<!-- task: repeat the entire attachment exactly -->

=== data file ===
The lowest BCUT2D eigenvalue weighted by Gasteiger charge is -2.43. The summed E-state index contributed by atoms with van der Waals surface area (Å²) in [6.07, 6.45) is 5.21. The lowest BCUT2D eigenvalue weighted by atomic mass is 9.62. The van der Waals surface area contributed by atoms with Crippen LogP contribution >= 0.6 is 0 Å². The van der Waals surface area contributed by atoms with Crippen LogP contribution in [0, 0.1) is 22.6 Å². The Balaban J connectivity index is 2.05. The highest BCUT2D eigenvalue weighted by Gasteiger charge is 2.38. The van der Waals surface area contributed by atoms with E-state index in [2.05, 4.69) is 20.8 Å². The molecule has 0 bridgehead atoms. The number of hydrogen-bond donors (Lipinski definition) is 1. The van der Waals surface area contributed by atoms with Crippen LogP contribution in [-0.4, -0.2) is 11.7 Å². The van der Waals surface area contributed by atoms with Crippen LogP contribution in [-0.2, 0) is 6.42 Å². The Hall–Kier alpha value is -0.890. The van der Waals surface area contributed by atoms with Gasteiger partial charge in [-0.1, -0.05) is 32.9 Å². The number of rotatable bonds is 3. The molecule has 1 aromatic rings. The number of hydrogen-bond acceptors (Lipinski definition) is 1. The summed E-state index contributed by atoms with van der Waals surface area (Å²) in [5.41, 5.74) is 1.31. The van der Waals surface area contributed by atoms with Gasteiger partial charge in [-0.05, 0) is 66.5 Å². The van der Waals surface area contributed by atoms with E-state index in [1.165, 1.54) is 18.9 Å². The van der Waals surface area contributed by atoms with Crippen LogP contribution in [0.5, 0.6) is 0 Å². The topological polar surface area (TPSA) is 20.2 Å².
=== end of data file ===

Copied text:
The lowest BCUT2D eigenvalue weighted by Gasteiger charge is -2.43. The summed E-state index contributed by atoms with van der Waals surface area (Å²) in [6.07, 6.45) is 5.21. The lowest BCUT2D eigenvalue weighted by atomic mass is 9.62. The van der Waals surface area contributed by atoms with Crippen LogP contribution >= 0.6 is 0 Å². The van der Waals surface area contributed by atoms with Crippen LogP contribution in [0, 0.1) is 22.6 Å². The Balaban J connectivity index is 2.05. The highest BCUT2D eigenvalue weighted by Gasteiger charge is 2.38. The van der Waals surface area contributed by atoms with E-state index in [2.05, 4.69) is 20.8 Å². The molecule has 0 bridgehead atoms. The number of hydrogen-bond donors (Lipinski definition) is 1. The van der Waals surface area contributed by atoms with Crippen LogP contribution in [-0.4, -0.2) is 11.7 Å². The van der Waals surface area contributed by atoms with Crippen LogP contribution in [-0.2, 0) is 6.42 Å². The Hall–Kier alpha value is -0.890. The van der Waals surface area contributed by atoms with Gasteiger partial charge in [-0.1, -0.05) is 32.9 Å². The number of rotatable bonds is 3. The molecule has 1 aromatic rings. The number of hydrogen-bond acceptors (Lipinski definition) is 1. The summed E-state index contributed by atoms with van der Waals surface area (Å²) in [5.41, 5.74) is 1.31. The van der Waals surface area contributed by atoms with Gasteiger partial charge in [-0.05, 0) is 66.5 Å². The van der Waals surface area contributed by atoms with E-state index in [1.165, 1.54) is 18.9 Å². The van der Waals surface area contributed by atoms with Crippen LogP contribution in [0.5, 0.6) is 0 Å². The topological polar surface area (TPSA) is 20.2 Å².